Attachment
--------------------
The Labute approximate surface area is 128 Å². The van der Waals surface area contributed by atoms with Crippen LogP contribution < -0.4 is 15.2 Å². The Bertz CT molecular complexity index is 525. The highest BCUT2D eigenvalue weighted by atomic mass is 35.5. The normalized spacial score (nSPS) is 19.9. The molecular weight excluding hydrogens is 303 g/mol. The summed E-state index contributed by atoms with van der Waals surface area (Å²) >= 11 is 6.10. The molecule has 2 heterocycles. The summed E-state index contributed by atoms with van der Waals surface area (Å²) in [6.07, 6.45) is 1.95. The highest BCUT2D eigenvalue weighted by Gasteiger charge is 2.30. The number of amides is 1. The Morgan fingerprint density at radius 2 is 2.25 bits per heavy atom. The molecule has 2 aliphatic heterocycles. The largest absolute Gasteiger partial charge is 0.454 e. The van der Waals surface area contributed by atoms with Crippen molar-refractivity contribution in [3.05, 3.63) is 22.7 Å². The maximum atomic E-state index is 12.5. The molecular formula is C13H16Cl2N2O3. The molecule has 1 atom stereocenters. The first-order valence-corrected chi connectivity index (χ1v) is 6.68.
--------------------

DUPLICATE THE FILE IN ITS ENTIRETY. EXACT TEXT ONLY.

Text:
The Labute approximate surface area is 128 Å². The van der Waals surface area contributed by atoms with Crippen LogP contribution < -0.4 is 15.2 Å². The Bertz CT molecular complexity index is 525. The highest BCUT2D eigenvalue weighted by atomic mass is 35.5. The normalized spacial score (nSPS) is 19.9. The molecular weight excluding hydrogens is 303 g/mol. The summed E-state index contributed by atoms with van der Waals surface area (Å²) >= 11 is 6.10. The molecule has 2 heterocycles. The summed E-state index contributed by atoms with van der Waals surface area (Å²) in [6.07, 6.45) is 1.95. The highest BCUT2D eigenvalue weighted by Gasteiger charge is 2.30. The number of amides is 1. The Morgan fingerprint density at radius 2 is 2.25 bits per heavy atom. The molecule has 2 aliphatic heterocycles. The largest absolute Gasteiger partial charge is 0.454 e. The van der Waals surface area contributed by atoms with Crippen molar-refractivity contribution in [3.05, 3.63) is 22.7 Å². The maximum atomic E-state index is 12.5. The molecular formula is C13H16Cl2N2O3. The molecule has 1 atom stereocenters. The first-order valence-corrected chi connectivity index (χ1v) is 6.68.